Big Easy, Big Apple Go Big for Veterans
Election results were not the only hot topic in Washington, D.C., last Wednesday.
At the Newseum, the National Alliance to End Homelessness honored New York and New Orleans for their no-nonsense, “it takes a village” approach to solving veteran homelessness.
These two very different cities have indeed managed to rein in veteran homelessness.
During the event’s panel conversation, moderated by Judy Woodruff of The PBS Newshour, delegates from the two cities talked about breaking down silos and getting everyone at the table to maximize results.
Now perceived by many as immoral, veteran homelessness is on the radar screens of many cities around the country thanks to gargantuan efforts from the Department of Veteran Affairs, HUD, the First Lady’s office and advocacy groups.
A close-up on New Orleans shows a 74 percent drop in veteran homelessness between 2011 and 2014 as the city was still rebuilding after Hurricane Katrina. This is truly remarkable and a credit to Mayor Landrieu who made homelessness a priority when he came into office in 2011.
As part of his strategy, the mayor appointed a first-time point person on homelessness who was able to rally stakeholders and get the job done.
New York is next with a 65 percent drop in veteran homelessness. Although in second place, New York worked with a group of veterans almost 10 times that of New Orleans, over 4,600 to start with. The Big Apple’s secret is its Veterans Task Force, which fosters collaboration and communication among government and non-government organizations and the incredible drive of staff and volunteers on the ground.
Both cities have, of course, tapped into the substantial support the Department of Veterans Affairs offers through its Supportive Services for Veterans Families Program and HUD-VASH permanent supportive housing, in partnership with the Department of Housing and Urban Development.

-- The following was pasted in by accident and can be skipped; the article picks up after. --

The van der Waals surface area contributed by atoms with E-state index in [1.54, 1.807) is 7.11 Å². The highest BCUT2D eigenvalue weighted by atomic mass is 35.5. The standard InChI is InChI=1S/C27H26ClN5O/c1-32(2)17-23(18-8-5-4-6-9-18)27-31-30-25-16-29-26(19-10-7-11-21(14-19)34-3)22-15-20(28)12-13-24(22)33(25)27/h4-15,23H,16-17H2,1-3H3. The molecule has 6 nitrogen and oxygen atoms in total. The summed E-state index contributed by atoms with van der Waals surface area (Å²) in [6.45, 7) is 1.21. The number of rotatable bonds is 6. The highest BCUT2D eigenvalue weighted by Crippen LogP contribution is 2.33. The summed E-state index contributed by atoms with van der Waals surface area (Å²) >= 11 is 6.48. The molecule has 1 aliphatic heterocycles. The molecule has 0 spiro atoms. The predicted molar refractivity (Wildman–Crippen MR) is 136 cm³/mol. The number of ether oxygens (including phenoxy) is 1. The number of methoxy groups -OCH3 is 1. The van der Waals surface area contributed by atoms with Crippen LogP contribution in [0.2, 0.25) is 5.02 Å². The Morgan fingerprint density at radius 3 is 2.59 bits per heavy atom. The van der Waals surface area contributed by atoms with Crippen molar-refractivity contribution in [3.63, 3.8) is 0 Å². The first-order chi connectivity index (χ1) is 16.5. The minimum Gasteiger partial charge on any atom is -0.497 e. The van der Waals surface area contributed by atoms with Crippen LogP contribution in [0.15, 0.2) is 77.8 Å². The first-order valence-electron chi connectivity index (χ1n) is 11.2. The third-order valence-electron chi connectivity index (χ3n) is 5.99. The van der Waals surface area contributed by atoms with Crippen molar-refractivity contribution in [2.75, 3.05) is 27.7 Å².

The VA has also recently launched a special initiative to intensify its efforts in 25 cities this year, including Washington, D.C., with an eye on ending veteran homelessness by the end of 2015.
Many other cities across the country are showing great results. Phoenix, Fresno, Riverside (CA), and Portland (OR), are among the top performers.
In fact, the number of veterans experiencing homelessness is going down nationwide.
Some figures put it under 50,000 in 2014 compared to 76,000 in 2010. This drop is the result of deliberate and effective action that started with the advocates and has been endorsed on both sides of the aisle in Congress.
Looking ahead to the next few years, one can only hope that the focus will remain right where it needs to be: on funding and implementing timely, effective and needs-based solutions for our service men and women.
So what can you do to end veteran homelessness without visiting the Big Easy or the Big Apple? (Although, you will definitely miss out on a lot!)
Support your neighborhood homeless services organization serving veterans and their families.
Become familiar with the network of resources for veterans in your city or in your area.
Talk to your elected officials about the need to fund solutions for veterans at the local and national levels.
Register your support with the National Alliance to End Homelessness here.
Let’s end veteran homelessness together!
By Jean-Michel Giraud
President & CEO, Friendship Place
Huffington Post Blogger